othersockbuf                59736                70776              1126080              2097152                    0
            dgramrcvbuf                     0                16944               262144               262144                    0
            numothersock                   83                   93                 5000                 5000                    0
            dcachesize                 464805               541843              3409920              3624960                    0
            numfile                      1795                 2065                 5000                 5000                    0
            dummy                           0                    0                    0                    0                    0
            dummy                           0                    0                    0                    0                    0
            dummy                           0                    0                    0                    0                    0
            numiptent                      14                  119                  128                  128                    0

You can see in this example that the server has failures both on the Number of Processes it was allowed to start and also the total size of shared memory.

Primary Parameters

  • avnumproc – The average number of processes and threads.
  • numproc – The maximal number of processes and threads the VE may create.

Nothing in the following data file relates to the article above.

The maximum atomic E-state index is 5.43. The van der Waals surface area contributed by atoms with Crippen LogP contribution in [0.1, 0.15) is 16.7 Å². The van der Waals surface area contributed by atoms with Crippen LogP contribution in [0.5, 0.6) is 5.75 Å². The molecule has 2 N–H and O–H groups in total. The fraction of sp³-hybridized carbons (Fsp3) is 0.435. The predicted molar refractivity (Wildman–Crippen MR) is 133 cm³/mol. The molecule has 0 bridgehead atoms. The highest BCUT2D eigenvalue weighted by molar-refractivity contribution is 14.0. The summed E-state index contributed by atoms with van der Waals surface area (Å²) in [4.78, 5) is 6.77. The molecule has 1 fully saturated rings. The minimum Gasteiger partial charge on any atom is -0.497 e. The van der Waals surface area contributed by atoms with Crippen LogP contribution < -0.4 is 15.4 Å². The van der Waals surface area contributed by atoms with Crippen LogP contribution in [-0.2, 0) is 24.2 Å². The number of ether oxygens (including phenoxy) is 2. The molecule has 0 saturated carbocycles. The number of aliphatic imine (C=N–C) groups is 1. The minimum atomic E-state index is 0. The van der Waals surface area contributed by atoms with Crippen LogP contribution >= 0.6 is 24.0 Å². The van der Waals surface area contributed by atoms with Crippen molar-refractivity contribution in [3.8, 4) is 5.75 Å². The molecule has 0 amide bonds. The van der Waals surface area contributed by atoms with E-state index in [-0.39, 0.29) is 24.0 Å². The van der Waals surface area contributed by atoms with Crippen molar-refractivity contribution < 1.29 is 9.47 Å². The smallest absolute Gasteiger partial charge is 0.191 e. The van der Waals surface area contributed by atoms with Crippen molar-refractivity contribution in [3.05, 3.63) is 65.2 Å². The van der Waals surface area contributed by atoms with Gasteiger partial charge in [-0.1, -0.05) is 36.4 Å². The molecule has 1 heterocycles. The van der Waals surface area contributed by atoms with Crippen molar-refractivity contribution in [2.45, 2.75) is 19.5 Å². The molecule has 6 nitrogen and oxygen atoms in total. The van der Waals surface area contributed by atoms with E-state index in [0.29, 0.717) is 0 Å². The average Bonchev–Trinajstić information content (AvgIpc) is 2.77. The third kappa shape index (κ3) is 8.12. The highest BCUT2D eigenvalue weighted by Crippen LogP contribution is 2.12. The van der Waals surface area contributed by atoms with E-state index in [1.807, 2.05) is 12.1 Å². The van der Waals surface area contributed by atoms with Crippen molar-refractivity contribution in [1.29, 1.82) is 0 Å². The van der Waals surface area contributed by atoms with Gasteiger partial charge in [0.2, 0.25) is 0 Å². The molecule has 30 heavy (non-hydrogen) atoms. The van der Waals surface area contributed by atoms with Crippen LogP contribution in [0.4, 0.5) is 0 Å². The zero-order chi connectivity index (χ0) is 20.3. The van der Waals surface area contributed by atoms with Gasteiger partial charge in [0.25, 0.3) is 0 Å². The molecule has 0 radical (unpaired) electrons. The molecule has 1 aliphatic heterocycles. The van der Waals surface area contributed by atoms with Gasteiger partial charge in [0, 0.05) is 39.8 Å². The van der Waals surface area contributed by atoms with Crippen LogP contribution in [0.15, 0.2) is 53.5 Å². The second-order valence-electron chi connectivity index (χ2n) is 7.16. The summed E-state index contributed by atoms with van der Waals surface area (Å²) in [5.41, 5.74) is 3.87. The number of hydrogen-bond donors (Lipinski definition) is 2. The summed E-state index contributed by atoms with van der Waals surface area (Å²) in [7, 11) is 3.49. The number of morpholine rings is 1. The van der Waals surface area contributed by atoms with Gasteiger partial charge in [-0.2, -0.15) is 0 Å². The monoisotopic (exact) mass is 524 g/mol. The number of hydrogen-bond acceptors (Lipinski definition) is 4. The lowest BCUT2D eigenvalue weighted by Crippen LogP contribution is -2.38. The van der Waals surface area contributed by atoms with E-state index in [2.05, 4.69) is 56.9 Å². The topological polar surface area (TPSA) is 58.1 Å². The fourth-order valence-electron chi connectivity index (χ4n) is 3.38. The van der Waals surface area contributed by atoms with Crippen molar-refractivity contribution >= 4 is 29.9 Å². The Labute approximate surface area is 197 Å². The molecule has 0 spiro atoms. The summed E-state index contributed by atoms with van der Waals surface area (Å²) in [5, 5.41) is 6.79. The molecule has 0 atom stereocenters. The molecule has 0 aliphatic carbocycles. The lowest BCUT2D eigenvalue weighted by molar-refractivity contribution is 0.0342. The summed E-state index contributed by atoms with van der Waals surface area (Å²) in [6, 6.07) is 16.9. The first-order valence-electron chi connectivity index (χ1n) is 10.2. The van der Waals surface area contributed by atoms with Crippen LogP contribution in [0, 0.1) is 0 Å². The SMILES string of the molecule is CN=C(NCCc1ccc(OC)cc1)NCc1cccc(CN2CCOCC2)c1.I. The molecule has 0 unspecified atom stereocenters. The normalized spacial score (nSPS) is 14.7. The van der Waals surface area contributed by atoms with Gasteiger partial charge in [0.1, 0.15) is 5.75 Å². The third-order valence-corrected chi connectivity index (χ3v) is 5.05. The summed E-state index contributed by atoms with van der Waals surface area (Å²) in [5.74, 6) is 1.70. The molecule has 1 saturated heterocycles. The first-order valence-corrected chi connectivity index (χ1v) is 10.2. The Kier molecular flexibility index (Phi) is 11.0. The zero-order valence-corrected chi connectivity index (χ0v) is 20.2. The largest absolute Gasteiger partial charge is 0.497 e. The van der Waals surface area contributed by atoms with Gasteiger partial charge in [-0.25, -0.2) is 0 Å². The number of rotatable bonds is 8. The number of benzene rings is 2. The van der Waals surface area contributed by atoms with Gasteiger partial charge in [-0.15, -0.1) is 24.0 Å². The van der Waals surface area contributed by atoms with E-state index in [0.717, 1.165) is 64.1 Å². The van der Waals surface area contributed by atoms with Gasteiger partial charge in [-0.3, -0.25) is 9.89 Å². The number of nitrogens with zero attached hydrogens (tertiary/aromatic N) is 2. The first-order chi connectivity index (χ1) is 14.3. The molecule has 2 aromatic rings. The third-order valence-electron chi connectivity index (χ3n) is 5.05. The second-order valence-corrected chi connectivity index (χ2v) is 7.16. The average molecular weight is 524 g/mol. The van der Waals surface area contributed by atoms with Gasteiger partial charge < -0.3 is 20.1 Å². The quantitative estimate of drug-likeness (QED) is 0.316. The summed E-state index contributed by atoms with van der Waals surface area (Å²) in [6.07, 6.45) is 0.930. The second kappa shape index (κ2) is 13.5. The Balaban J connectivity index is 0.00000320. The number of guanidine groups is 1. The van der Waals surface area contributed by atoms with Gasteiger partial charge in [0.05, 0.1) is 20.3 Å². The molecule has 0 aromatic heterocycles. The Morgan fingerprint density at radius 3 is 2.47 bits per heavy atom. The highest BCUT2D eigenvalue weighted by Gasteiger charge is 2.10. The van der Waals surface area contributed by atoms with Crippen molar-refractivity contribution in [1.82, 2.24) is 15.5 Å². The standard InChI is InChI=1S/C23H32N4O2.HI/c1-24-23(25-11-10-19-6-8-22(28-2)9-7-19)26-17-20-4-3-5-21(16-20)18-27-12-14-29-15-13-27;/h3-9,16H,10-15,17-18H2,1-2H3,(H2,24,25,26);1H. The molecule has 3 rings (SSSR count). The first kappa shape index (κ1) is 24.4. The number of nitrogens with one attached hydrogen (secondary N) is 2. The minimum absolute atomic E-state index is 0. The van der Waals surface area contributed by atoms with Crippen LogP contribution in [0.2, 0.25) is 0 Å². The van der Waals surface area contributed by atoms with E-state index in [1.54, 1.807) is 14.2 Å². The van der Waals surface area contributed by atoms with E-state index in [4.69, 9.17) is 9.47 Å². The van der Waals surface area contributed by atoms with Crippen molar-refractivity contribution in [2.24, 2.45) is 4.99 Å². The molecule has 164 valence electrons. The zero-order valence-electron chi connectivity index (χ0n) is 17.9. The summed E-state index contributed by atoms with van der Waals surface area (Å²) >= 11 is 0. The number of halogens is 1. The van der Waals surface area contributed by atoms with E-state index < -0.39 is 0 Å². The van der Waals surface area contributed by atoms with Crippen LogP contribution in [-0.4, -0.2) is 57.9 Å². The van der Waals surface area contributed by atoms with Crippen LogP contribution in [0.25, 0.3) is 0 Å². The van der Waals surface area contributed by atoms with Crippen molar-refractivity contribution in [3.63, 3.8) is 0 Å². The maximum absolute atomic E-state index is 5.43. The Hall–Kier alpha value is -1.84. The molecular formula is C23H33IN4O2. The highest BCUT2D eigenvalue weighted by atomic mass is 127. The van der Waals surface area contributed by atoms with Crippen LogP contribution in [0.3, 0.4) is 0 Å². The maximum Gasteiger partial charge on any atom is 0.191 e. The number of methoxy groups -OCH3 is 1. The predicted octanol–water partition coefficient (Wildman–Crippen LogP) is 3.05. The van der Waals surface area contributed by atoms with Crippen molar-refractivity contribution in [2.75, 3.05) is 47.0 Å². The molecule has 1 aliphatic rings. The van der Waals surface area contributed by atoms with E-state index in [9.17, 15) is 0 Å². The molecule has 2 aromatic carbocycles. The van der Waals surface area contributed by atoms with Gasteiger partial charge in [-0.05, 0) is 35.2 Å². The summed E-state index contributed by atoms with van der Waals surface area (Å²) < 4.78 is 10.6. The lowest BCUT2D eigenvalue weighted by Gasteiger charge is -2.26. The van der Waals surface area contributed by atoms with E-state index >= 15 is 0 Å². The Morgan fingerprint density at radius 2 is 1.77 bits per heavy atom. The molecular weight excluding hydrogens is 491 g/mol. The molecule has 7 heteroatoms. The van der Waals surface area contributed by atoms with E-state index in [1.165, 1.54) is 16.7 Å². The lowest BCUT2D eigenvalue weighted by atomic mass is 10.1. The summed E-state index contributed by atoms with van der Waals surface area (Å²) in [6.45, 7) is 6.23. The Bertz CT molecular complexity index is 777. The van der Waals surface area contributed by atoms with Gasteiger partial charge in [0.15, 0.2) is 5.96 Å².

• numtcpsock – The number of TCP sockets (PF_INET family, SOCK_STREAM type). This parameter limits the number of TCP connections and, thus, the number of clients the server application can handle in parallel.
  • numothersock – The number of sockets other than TCP ones. Local (UNIX-domain) sockets are used for communications inside the system. UDP sockets are used, for example, for Domain Name Service (DNS) queries. UDP and other sockets may also be used in some very specialized applications (SNMP agents and others).
  • vmguarpages – The memory allocation guarantee, in pages (one page is 4Kb). VE applications are guaranteed to be able to allocate additional memory so long as the amount of memory accounted as privvmpages (see the auxiliary prarameters) does not exceed the configured barrier of the vmguarpages parameter. Above the barrier, additional memory allocation is not guaranteed and may fail in case of overall memory shortage.

Secondary Parameters